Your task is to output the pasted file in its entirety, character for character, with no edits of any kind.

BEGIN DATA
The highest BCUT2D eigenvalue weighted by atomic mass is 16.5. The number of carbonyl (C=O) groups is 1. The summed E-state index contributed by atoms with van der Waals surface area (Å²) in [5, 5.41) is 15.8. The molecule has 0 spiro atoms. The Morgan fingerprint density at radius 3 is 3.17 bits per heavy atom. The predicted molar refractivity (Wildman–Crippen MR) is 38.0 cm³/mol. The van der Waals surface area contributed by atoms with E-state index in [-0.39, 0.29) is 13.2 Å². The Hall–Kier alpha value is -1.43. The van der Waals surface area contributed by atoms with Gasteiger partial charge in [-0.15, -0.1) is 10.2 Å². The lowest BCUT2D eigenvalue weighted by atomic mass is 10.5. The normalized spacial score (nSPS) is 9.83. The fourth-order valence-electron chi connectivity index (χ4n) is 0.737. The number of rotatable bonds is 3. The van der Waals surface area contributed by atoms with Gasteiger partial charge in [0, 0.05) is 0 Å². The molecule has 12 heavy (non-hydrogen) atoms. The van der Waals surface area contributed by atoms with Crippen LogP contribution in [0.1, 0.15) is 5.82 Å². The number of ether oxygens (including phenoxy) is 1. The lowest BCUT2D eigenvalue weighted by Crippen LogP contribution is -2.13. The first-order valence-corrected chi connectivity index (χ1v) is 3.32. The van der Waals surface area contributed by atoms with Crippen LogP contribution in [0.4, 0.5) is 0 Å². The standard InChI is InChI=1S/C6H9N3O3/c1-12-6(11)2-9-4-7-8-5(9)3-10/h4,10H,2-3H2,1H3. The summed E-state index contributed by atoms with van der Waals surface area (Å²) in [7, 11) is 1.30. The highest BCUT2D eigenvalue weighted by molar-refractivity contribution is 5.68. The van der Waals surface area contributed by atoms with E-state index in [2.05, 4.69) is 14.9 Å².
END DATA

The highest BCUT2D eigenvalue weighted by atomic mass is 16.5. The number of carbonyl (C=O) groups is 1. The summed E-state index contributed by atoms with van der Waals surface area (Å²) in [5, 5.41) is 15.8. The molecule has 0 spiro atoms. The Morgan fingerprint density at radius 3 is 3.17 bits per heavy atom. The predicted molar refractivity (Wildman–Crippen MR) is 38.0 cm³/mol. The van der Waals surface area contributed by atoms with E-state index in [-0.39, 0.29) is 13.2 Å². The Hall–Kier alpha value is -1.43. The van der Waals surface area contributed by atoms with Gasteiger partial charge in [-0.15, -0.1) is 10.2 Å². The lowest BCUT2D eigenvalue weighted by atomic mass is 10.5. The normalized spacial score (nSPS) is 9.83. The fourth-order valence-electron chi connectivity index (χ4n) is 0.737. The number of rotatable bonds is 3. The van der Waals surface area contributed by atoms with Gasteiger partial charge in [0, 0.05) is 0 Å². The molecule has 12 heavy (non-hydrogen) atoms. The van der Waals surface area contributed by atoms with Crippen LogP contribution in [0.1, 0.15) is 5.82 Å². The number of ether oxygens (including phenoxy) is 1. The lowest BCUT2D eigenvalue weighted by Crippen LogP contribution is -2.13. The first-order valence-corrected chi connectivity index (χ1v) is 3.32. The van der Waals surface area contributed by atoms with Crippen LogP contribution in [0.4, 0.5) is 0 Å². The standard InChI is InChI=1S/C6H9N3O3/c1-12-6(11)2-9-4-7-8-5(9)3-10/h4,10H,2-3H2,1H3. The summed E-state index contributed by atoms with van der Waals surface area (Å²) in [7, 11) is 1.30. The highest BCUT2D eigenvalue weighted by molar-refractivity contribution is 5.68. The van der Waals surface area contributed by atoms with E-state index in [2.05, 4.69) is 14.9 Å².